I’m going to type three words, and I want you to continue reading this review after you see what they are. Ready? Jewel Craft is a new “match-three game” from GameOver Games. While that might elicit weary sighs of disappointment if you’ve come here looking for something original, stay with me as I reveal what lies beneath the surface of this particular gem.
The story of Jewel Craft places you in the role of a young apprentice in ancient Persia. As a boy working under the king’s chief jeweler, your job is to cut colored gems from stones and use them to create beautiful pieces of jewelry and other items adorned with precious stones. The king and queen are very particular about what they wear, so you’ve got your work cut out for you.
Jewel Craft features two modes, Story and Challenge. In Story mode, the screen is split vertically into two sections. On the right is a piece of unfinished jewelry requiring gems of different sizes and colors. You can also click on an icon that shows you how many of each kind of gem you need to finish the piece. On the left is a game board containing as many as 64 square stones, each with one side turned up. Each side of each stone contains a gem of a different color. Clicking the edge of the stone turns it over.
To cut a gem from the stone and place it on the jewelry, you must match colored gems from at least three stones. When you match more than three gems at once, they combine into a larger rock. After you use a stone, a new one appears in its place until there are no more reserves. This makes it possible to run out of gems before your piece of jewelry is finished, in which case you lose.
Matching gems that aren’t needed on the piece of jewelry powers up a series of progressive bonuses. The first allows you to rearrange the stones on the board, the second allows you to turn over five stones before a match is registered (allowing you to create larger matches) and so on. The most helpful bonus fills any empty squares on the game board with one new stone; it takes longer than the others to power up.
Challenge mode is available from the start. As in Story mode, the left side of the screen contains stones, but the right side consists of an urn into which jewels drop at timed intervals. Your task is to eliminate the jewels on the right side by cutting loose the corresponding stones on the left. If the container fills up, you lose. Challenge mode is a welcome diversion for those wanting gameplay that’s faster-paced than Story mode.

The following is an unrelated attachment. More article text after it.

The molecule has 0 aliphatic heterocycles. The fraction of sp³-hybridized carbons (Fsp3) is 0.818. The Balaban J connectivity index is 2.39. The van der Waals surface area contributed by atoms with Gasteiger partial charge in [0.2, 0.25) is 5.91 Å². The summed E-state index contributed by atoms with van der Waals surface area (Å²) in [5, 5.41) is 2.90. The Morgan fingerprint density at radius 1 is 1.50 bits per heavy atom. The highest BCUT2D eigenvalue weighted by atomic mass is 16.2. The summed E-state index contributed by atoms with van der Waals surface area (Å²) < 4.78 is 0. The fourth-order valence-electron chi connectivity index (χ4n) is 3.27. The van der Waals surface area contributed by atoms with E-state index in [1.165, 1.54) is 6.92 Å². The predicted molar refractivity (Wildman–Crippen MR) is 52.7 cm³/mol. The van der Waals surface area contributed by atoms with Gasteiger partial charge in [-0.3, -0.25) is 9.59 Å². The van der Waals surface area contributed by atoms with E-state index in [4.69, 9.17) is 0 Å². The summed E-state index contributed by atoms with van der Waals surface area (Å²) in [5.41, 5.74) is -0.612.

When I first started playing Jewel Craft, I thought I was on the road to writing a bad review. For starters, the mechanic of clicking on the edges of stones to turn them over is awkward, as there’s no clear visual indication of where to click other than the stone shaking when you hit the right spot. Also, it’s easy to miss and turn over the wrong stone. Worse, I was unable to determine how many stones were in a square at the start of a level, or how many more would appear in a square after I’d cut a few, so it was hard to strategize. Even if there is a set number, keeping track of how many stones there are in 64 squares wouldn’t be fun. And that’s what was missing as I started playing Jewel Craft — fun.
But I stayed with Jewel Craft, and it won me over, in large part because the gameplay reveals itself over time and stays one step ahead of your developing strategies. For example, I lost level six twice before I came up with the idea of upgrading my power-ups so I could add more stones to the board. Even using that tactic, I won by the skin of my teeth. On the next level, I intended to start out matching red gems to create powerups, as none were required on the jewelry I was making, but there were no red stones on the board. I could see the developers snickering and saying, “Thought you had it figured out, huh?”
Also, I have to give Jewel Craft props for being original. It’s getting harder and harder to come up with new ideas, but GameOver Games pulled it off. If you’re into fast-paced match-three games or offerings that allow for a clear line of logic, you might not go for Jewel Craft, as it requires patience and encourages experimentation. Plus, creating dozens of miniature gems every level gets tedious. Still, there’s satisfaction in winning a level by being judicious with your matches and smart with your power-ups.
I also like the artwork for the jewelry you create. The rest of the visuals are standard fare, including the hand-drawn cutscenes and the actual game board itself, but the jewelry sparkles, like ancient bling should.
Sometimes, it’s hard to picture how a gem will look on your finger when you’re staring at it through a glass case. So if you’re still iffy on whether or not Jewel Craft is for you, try the free demo; that’s what it’s for.